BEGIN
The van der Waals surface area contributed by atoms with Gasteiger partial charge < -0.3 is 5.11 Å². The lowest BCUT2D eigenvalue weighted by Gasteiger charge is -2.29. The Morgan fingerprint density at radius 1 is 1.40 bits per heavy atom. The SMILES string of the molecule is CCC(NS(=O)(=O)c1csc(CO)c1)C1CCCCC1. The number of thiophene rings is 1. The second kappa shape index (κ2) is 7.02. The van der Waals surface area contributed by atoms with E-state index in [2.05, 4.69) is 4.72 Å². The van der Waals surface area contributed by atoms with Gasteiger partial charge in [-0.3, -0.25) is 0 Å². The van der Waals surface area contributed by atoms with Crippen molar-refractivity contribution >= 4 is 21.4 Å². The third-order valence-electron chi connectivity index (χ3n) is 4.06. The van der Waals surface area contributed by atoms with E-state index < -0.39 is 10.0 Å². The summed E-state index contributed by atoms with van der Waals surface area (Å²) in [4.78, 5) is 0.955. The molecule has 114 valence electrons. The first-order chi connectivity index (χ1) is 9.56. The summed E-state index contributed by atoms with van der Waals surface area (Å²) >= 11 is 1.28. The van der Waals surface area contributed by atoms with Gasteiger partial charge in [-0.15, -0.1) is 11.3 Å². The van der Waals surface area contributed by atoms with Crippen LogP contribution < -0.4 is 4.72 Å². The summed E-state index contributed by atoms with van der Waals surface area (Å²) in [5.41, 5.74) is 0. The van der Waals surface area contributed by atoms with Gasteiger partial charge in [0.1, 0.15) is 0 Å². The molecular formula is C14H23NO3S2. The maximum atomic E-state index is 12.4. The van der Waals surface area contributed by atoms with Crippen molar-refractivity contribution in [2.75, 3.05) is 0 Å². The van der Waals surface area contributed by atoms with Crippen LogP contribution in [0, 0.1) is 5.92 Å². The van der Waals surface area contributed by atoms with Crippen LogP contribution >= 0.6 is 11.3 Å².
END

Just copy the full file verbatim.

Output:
The van der Waals surface area contributed by atoms with Gasteiger partial charge < -0.3 is 5.11 Å². The lowest BCUT2D eigenvalue weighted by Gasteiger charge is -2.29. The Morgan fingerprint density at radius 1 is 1.40 bits per heavy atom. The SMILES string of the molecule is CCC(NS(=O)(=O)c1csc(CO)c1)C1CCCCC1. The number of thiophene rings is 1. The second kappa shape index (κ2) is 7.02. The van der Waals surface area contributed by atoms with E-state index in [2.05, 4.69) is 4.72 Å². The van der Waals surface area contributed by atoms with Gasteiger partial charge in [-0.3, -0.25) is 0 Å². The van der Waals surface area contributed by atoms with Crippen molar-refractivity contribution >= 4 is 21.4 Å². The third-order valence-electron chi connectivity index (χ3n) is 4.06. The van der Waals surface area contributed by atoms with E-state index < -0.39 is 10.0 Å². The summed E-state index contributed by atoms with van der Waals surface area (Å²) in [4.78, 5) is 0.955. The molecule has 114 valence electrons. The first-order chi connectivity index (χ1) is 9.56. The summed E-state index contributed by atoms with van der Waals surface area (Å²) >= 11 is 1.28. The van der Waals surface area contributed by atoms with Gasteiger partial charge in [-0.15, -0.1) is 11.3 Å². The van der Waals surface area contributed by atoms with Crippen LogP contribution < -0.4 is 4.72 Å². The summed E-state index contributed by atoms with van der Waals surface area (Å²) in [5.41, 5.74) is 0. The van der Waals surface area contributed by atoms with Gasteiger partial charge in [0.1, 0.15) is 0 Å². The molecular formula is C14H23NO3S2. The maximum atomic E-state index is 12.4. The van der Waals surface area contributed by atoms with Crippen molar-refractivity contribution in [2.75, 3.05) is 0 Å². The van der Waals surface area contributed by atoms with Crippen LogP contribution in [0, 0.1) is 5.92 Å². The van der Waals surface area contributed by atoms with Crippen LogP contribution >= 0.6 is 11.3 Å².